SciTech

UNC physicist notes problem with existence of black holes

Laura Mersini-Houghton was among the international physicists who gathered in Stockholm, Sweden, to sort out the tangle of theories about black holes.
Laura Mersini-Houghton was among the international physicists who gathered in Stockholm, Sweden, to sort out the tangle of theories about black holes. UNC-Chapel Hill

Laura Mersini-Houghton, a theoretical physicist and cosmologist at UNC-Chapel Hill, made headlines several years ago with her predictions related to the multiverse theory – the idea that our universe is one of many. Now she’s back in the news casting doubt on the existence of black holes.

Cosmologists interested in black holes have long struggled with the paradox of the “information loss problem.” According to Einstein’s theory of gravity, nothing can escape the gravitational pull of a black hole. However, using quantum mechanics, Stephen Hawking proposed that black holes emit quantum radiation. Mersini-Houghton says, “You can either have black holes or quantum radiation, but not both.” Her calculations show that a collapsing star stops just short of creating the spot of infinite density that makes a black hole a black hole.

In late August, Mersini-Houghton was among the international physicists who gathered in Stockholm to sort out the tangle of theories. In fact, she organized the conference. In an interview this fall, she talked about the gathering – and how it went.

Q. The weeklong conference of physicists in Stockholm, including Stephen Hawking, discussed the “information loss problem” related to black holes. Why did you want everyone in one room?

A. If there is a solution to this problem, our chances of pushing progress are much higher if we collect all the brainpower in one room. The conference focused on discarding anything that’s been tried and tested and doesn’t work. It zoomed into a handful of promising solutions – there was one from Hawking and one from Gerard ‘t Hooft, a Nobel Prize winner.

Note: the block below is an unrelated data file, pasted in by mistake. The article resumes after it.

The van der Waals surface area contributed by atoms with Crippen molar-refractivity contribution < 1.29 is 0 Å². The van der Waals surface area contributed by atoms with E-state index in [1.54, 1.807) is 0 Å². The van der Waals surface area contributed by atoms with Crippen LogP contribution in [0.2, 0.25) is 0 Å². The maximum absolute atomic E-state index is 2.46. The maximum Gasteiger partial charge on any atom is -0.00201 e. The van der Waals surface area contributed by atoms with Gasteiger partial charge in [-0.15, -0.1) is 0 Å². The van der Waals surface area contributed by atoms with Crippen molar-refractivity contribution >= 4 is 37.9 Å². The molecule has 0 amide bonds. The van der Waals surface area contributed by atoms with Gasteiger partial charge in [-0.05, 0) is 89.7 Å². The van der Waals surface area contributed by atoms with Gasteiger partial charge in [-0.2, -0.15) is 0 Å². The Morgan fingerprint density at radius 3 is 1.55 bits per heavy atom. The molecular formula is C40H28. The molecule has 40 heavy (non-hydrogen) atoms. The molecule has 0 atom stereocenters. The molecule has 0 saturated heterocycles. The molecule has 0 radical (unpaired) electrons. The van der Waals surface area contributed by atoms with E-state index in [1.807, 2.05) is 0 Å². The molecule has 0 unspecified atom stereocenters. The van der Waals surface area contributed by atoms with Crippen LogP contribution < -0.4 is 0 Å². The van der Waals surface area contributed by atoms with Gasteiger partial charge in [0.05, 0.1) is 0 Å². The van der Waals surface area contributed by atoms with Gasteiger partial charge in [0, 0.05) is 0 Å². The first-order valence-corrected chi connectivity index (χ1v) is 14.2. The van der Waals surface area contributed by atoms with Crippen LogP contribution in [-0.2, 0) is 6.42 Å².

Q. What was the atmosphere at the conference? Was there a lot of arguing?

A. What to us is passionate debating to an outsider might look like vicious fighting. Everyone was exhausted but it was clear we all loved it.

Q. Science writer James Gleick once wrote, “Theorists conduct experiments with their brains.” As a theoretical physicist, how do you approach a scientific problem?

A. Normally I spend a lot of time thinking about the problem. Has it been done before? What did people try and fail, and why did it fail? Once that is done, it will be playing devil’s advocate with myself, turning an idea over in my mind and all the possible things that can go wrong with it. When I have convinced myself I can’t find anything wrong with it, then I’ll sit down and do the calculations.

Q. Do you do all your work at a desk?

A. I walk a lot when I’m stuck with something. I need to fight with it and struggle with it. I’ll go for long walks and try to turn it in my head. Somehow walking helps me think faster. But otherwise, it’s almost like the right time and the right place. With the origin of the universe, I was in Starbucks staring into space.

Q. Why is it important to figure out the origin of the universe?

A. It’s what makes us human. This is our home, and since the cavemen until the present day, we’ve always looked up in the sky and wondered where this all came from. We have a brain so we can ask those questions; that’s what makes our lives worth living.

On the economic side, as a theoretical physicist, how something might be applied is the last thing on my mind. But this is the century of science. Absolutely everything we do from telephones to computers to driving is based on some scientific discovery, although the application is not always immediately clear at the time of discovery. Without that inquiry and curiosity to understand the world around us, we would never have moved forward as a human species.

Q. You grew up in Albania. What was that like?

A. It’s a combination of very good things and very bad things. It was a communist country. My dad was a mathematician; he worked in applied math in economics. He came from a rich, title-bearing family before communism, and his whole extended family was considered enemies of the state. He was sent into exile three times. My mother worked at the National League of Writers and Artists. I had this privilege of science on one side and writer-artists on the other, and as an only child for nine years, there was all this attention on my education and upbringing. When my dad would come home from work, he would talk to me since I was 3 or 4 years old about whatever problem he was working on.

  Comments